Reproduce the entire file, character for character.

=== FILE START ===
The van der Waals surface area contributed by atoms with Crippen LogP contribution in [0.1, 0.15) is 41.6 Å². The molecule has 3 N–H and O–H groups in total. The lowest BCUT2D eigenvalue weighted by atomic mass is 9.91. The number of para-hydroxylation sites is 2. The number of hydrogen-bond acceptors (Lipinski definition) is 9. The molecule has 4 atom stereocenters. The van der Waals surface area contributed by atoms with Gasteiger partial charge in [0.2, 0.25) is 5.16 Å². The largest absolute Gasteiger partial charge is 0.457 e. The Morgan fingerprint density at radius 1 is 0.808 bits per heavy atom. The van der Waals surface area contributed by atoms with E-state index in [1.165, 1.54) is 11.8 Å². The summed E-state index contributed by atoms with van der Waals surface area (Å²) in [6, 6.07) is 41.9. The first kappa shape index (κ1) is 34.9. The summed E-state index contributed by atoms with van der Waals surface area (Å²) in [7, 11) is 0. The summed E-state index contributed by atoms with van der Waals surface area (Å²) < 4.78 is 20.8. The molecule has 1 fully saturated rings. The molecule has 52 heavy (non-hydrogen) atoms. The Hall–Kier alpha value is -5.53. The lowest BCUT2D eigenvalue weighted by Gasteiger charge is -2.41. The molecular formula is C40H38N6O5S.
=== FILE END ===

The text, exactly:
The van der Waals surface area contributed by atoms with Crippen LogP contribution in [0.1, 0.15) is 41.6 Å². The molecule has 3 N–H and O–H groups in total. The lowest BCUT2D eigenvalue weighted by atomic mass is 9.91. The number of para-hydroxylation sites is 2. The number of hydrogen-bond acceptors (Lipinski definition) is 9. The molecule has 4 atom stereocenters. The van der Waals surface area contributed by atoms with Gasteiger partial charge in [0.2, 0.25) is 5.16 Å². The largest absolute Gasteiger partial charge is 0.457 e. The Morgan fingerprint density at radius 1 is 0.808 bits per heavy atom. The van der Waals surface area contributed by atoms with E-state index in [1.165, 1.54) is 11.8 Å². The summed E-state index contributed by atoms with van der Waals surface area (Å²) in [6, 6.07) is 41.9. The first kappa shape index (κ1) is 34.9. The summed E-state index contributed by atoms with van der Waals surface area (Å²) in [7, 11) is 0. The summed E-state index contributed by atoms with van der Waals surface area (Å²) < 4.78 is 20.8. The molecule has 1 fully saturated rings. The molecule has 52 heavy (non-hydrogen) atoms. The Hall–Kier alpha value is -5.53. The lowest BCUT2D eigenvalue weighted by Gasteiger charge is -2.41. The molecular formula is C40H38N6O5S.